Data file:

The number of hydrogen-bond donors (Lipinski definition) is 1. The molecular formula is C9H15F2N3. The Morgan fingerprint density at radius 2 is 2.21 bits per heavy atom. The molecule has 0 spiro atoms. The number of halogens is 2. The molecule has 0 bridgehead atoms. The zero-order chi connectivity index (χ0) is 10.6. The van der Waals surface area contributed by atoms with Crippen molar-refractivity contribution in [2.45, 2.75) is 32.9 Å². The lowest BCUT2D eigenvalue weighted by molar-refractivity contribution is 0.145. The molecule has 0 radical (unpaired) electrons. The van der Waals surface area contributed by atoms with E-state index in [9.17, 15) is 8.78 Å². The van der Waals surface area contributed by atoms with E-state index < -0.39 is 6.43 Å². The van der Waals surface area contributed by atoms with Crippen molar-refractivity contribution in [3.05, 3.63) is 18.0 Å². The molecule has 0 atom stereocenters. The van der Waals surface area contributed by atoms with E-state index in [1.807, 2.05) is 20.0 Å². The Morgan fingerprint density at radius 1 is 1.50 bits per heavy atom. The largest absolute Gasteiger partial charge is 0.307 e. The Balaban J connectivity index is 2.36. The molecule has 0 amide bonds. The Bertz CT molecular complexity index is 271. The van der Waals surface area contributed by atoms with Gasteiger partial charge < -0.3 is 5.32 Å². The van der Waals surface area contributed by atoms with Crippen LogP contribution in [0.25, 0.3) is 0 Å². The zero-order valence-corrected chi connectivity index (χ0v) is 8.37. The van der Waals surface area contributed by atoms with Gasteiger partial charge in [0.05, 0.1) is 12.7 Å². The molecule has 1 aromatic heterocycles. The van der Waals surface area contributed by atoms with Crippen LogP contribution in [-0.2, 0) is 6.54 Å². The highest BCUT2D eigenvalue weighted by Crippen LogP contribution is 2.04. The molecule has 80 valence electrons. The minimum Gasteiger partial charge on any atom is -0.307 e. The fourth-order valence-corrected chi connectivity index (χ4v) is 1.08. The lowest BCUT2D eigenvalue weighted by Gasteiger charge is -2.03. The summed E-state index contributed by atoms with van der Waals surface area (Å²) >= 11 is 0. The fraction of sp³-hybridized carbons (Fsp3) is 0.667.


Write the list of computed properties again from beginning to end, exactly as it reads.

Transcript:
The number of hydrogen-bond donors (Lipinski definition) is 1. The molecular formula is C9H15F2N3. The Morgan fingerprint density at radius 2 is 2.21 bits per heavy atom. The molecule has 0 spiro atoms. The number of halogens is 2. The molecule has 0 bridgehead atoms. The zero-order chi connectivity index (χ0) is 10.6. The van der Waals surface area contributed by atoms with Crippen molar-refractivity contribution in [2.45, 2.75) is 32.9 Å². The lowest BCUT2D eigenvalue weighted by molar-refractivity contribution is 0.145. The molecule has 0 radical (unpaired) electrons. The van der Waals surface area contributed by atoms with E-state index in [9.17, 15) is 8.78 Å². The van der Waals surface area contributed by atoms with E-state index < -0.39 is 6.43 Å². The van der Waals surface area contributed by atoms with Crippen molar-refractivity contribution in [3.05, 3.63) is 18.0 Å². The molecule has 0 atom stereocenters. The van der Waals surface area contributed by atoms with E-state index in [1.807, 2.05) is 20.0 Å². The Morgan fingerprint density at radius 1 is 1.50 bits per heavy atom. The largest absolute Gasteiger partial charge is 0.307 e. The Balaban J connectivity index is 2.36. The molecule has 0 amide bonds. The Bertz CT molecular complexity index is 271. The van der Waals surface area contributed by atoms with Gasteiger partial charge < -0.3 is 5.32 Å². The van der Waals surface area contributed by atoms with Crippen LogP contribution in [0.25, 0.3) is 0 Å². The zero-order valence-corrected chi connectivity index (χ0v) is 8.37. The van der Waals surface area contributed by atoms with Gasteiger partial charge in [0.05, 0.1) is 12.7 Å². The molecule has 1 aromatic heterocycles. The van der Waals surface area contributed by atoms with Crippen LogP contribution in [-0.2, 0) is 6.54 Å². The highest BCUT2D eigenvalue weighted by Crippen LogP contribution is 2.04. The molecule has 80 valence electrons. The minimum Gasteiger partial charge on any atom is -0.307 e. The fourth-order valence-corrected chi connectivity index (χ4v) is 1.08. The lowest BCUT2D eigenvalue weighted by Gasteiger charge is -2.03. The summed E-state index contributed by atoms with van der Waals surface area (Å²) >= 11 is 0. The fraction of sp³-hybridized carbons (Fsp3) is 0.667.